Using and Interpreting Adjusted NNT Measures in Biomedical Research
Ralf Bender1, 2, *
Identifiers and Pagination:Year: 2010
First Page: 72
Last Page: 76
Publisher ID: TODENTJ-4-72
Article History:Received Date: 25/9/2009
Revision Received Date: 14/10/2009
Acceptance Date: 14/10/2009
Electronic publication date: 16/7/2010
Collection year: 2010
open-access license: This is an open access article licensed under the terms of the Creative Commons Attribution Non-Commercial License (http://creativecommons.org/licenses/by-nc/3.0/) which permits unrestricted, non-commercial use, distribution and reproduction in any medium, provided the work is properly cited.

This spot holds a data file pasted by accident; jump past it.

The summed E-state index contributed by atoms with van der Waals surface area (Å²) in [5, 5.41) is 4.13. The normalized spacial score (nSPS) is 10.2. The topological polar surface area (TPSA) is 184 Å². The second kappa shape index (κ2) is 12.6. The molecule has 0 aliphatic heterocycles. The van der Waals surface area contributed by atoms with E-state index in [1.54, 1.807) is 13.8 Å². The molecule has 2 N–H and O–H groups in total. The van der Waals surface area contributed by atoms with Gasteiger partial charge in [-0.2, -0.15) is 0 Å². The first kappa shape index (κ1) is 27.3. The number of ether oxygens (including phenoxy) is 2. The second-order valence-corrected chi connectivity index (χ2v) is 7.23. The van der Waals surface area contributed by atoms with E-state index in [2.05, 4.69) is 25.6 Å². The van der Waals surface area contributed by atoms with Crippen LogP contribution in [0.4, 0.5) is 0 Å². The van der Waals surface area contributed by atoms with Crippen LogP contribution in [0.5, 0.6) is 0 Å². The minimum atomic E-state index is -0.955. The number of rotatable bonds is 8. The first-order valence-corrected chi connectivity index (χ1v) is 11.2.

The number needed to treat (NNT) is a popular effect measure to present study results in biomedical research. NNTs were originally proposed to describe the absolute effect of a new treatment compared with a standard treatment or placebo in randomized controlled trials (RCTs) with binary outcome. The concept of the NNT measure has been applied to a number of other research areas involving the development of related measures and more sophisticated techniques to calculate and interpret NNT measures in biomedical research. In epidemiology and public health research an adequate adjustment for covariates is usually required leading to the application of adjusted NNT measures. An overview of the recent developments regarding adjustment of NNT measures is given. The use and interpretation of adjusted NNT measures is illustrated by means of examples from dentistry research.